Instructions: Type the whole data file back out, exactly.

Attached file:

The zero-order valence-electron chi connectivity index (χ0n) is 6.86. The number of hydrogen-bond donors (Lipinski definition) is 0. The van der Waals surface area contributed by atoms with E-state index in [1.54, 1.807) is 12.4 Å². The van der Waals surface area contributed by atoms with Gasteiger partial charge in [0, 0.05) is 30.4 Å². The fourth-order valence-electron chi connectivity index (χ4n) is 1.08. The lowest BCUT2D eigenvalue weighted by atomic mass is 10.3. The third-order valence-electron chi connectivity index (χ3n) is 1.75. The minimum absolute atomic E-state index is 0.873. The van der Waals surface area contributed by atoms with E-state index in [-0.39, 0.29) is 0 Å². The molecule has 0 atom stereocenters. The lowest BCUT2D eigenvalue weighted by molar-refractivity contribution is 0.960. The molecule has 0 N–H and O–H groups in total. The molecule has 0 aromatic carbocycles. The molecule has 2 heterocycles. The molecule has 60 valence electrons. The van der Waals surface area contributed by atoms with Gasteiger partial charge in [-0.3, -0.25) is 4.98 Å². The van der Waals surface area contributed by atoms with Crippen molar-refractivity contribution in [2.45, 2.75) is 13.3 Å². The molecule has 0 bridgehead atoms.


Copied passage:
The zero-order valence-electron chi connectivity index (χ0n) is 6.86. The number of hydrogen-bond donors (Lipinski definition) is 0. The van der Waals surface area contributed by atoms with E-state index in [1.54, 1.807) is 12.4 Å². The van der Waals surface area contributed by atoms with Gasteiger partial charge in [0, 0.05) is 30.4 Å². The fourth-order valence-electron chi connectivity index (χ4n) is 1.08. The lowest BCUT2D eigenvalue weighted by atomic mass is 10.3. The third-order valence-electron chi connectivity index (χ3n) is 1.75. The minimum absolute atomic E-state index is 0.873. The van der Waals surface area contributed by atoms with E-state index in [-0.39, 0.29) is 0 Å². The molecule has 0 atom stereocenters. The lowest BCUT2D eigenvalue weighted by molar-refractivity contribution is 0.960. The molecule has 0 N–H and O–H groups in total. The molecule has 0 aromatic carbocycles. The molecule has 2 heterocycles. The molecule has 60 valence electrons. The van der Waals surface area contributed by atoms with Gasteiger partial charge in [-0.3, -0.25) is 4.98 Å². The van der Waals surface area contributed by atoms with Crippen molar-refractivity contribution in [2.45, 2.75) is 13.3 Å². The molecule has 0 bridgehead atoms.